Officer safety: It's not just an on-duty thing

So much is written in this and other venues regarding officer safety.  It's also a topic that police trainers cover extensively.  Even with the popularity of of the officer safety topic, many law enforcers end their officer safety thinking when they're off the clock.
As with other tactical issues in law enforcement, planning is the key to successfully accomplishing the public safety mission.  Here are some officer safety issues to consider in your off-duty life:

1) Do you have the equipment to get the job done?  When you're on-duty, you have all of your equipment such as firearm with extra ammunition, shotgun, vest, handcuffs, pepper spray, expandable baton, Taser, etc.  And of course the first step in that use of force continuum, your officer presence via your uniformed authority.  When you are off-duty, you may not have any of these.

2) Do you have adequate communication with the responding officers? You probably don't have a radio and you may not even have a cell phone.  Will the responding officers know who you are or will they perceive you as a subject with a gun to be dealt with?

3) Will responding officers know you are an officer?  An inability to adequately identify an officer out of uniform can be deadly as was evidenced by the January 2000 off-duty shooting of Providence, RI, Police sergeant Cornell Young outside of a diner.  That incident shows, on-duty, responding officers may not know who you are. Even if you have a badge hanging from a chain around your neck or in your weak hand, they will most likely focus on the gun in your strong hand.  This happened locally recently with the tragic shooting of plainclothes University of Central Florida Police officer Mario Jenkins by an Orlando police officer responding to a man with a gun situation.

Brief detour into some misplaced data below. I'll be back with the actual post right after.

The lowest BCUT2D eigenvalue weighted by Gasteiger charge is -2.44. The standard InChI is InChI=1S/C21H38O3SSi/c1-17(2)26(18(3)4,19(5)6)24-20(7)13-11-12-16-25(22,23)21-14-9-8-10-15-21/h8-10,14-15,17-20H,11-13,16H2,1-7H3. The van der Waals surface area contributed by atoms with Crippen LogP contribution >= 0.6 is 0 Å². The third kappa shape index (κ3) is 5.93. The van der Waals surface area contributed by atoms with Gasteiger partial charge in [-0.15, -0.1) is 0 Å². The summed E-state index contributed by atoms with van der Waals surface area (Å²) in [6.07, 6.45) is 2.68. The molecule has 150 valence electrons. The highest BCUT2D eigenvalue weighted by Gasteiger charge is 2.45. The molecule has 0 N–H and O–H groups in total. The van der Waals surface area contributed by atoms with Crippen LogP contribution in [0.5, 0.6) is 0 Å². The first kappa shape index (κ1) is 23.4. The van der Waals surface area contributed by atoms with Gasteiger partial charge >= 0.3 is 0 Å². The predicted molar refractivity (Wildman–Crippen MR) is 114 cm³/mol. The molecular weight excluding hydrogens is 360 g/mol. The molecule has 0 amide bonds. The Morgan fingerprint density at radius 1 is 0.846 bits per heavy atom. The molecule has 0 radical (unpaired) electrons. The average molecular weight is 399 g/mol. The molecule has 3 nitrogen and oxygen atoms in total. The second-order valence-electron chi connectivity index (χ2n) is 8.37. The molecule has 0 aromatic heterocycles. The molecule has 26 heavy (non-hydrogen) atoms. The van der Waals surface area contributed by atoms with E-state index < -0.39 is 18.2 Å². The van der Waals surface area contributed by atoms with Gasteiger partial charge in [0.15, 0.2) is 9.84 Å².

4) What about your family?  If you are off-duty and out and about, chances are you with your family.  Consider whether you want to expose them to a situation.  Will they be in physical danger or see a use of force that you would not want them to.

Additionally, I always had a plan worked out with my family that they should walk away instantly if I told them to and call 911.  They understood that it could be because while shopping we ran into a gang member or other individual that I locked up previously that posed a viable threat.

5) Are you being observant? Many officers I know are remarkably keen on-duty, but seem to miss things when they are off-duty.

Officer safety is not just for your on-duty life.  It is for your whole life, including off-duty.

About the author

Dr. Richard Weinblatt is a criminal justice educator, former police chief, police media commentator and an instructor in multiple disciplines. He has earned Florida Criminal Justice Standards certifications in general law enforcement topics, firearms, defensive tactics, and vehicle operations, as well as instructor certifications for Taser, pepper spray, and expandable baton. He holds the Certified Law Enforcement Trainer (CLET) designation from the American Society for Law Enforcement Training (ASLET) and is a certified AFAA Personal Fitness Trainer. Dr. Weinblatt is Dean of the School of Public and Social Services & Education/Assoc. Professor of Criminal Justice at Ivy Tech Community College in Indianapolis, IN.  He previously served as Director of the Institute for Public Safety at Central Ohio Technical College near Columbus, OH, Professor and Program Manager for the Criminal Justice Institute at Seminole Community College near Orlando, FL, and Chairman of the Public Services Dept./Criminal Justice Instructor at South Piedmont Community College near Charlotte, NC. Dr. Weinblatt has worked in several regions of the country in reserve and full-time sworn positions ranging from auxiliary police lieutenant in New Jersey to patrol division deputy sheriff in New Mexico to reserve deputy sheriff in Florida and police chief in North Carolina. Dr. Weinblatt has written extensively on law enforcement topics since 1989. He had a regular column in Law and Order Magazine for a decade and he has also written for Police, Sheriff, American Police Beat, Narc Officer, and others. Dr. Weinblatt has provided media commentary on police matters for local and national media including CBS Evening News, CNN, MSNBC, HLN, and The Washington Post. Dr. Weinblatt earned a Bachelor’s degree in Administration of Justice, a Master of Public Administration in Criminal Justice, an Education Specialist (Ed.S.) degree in Educational Leadership and a Doctorate of Education. Weinblatt may be reached through

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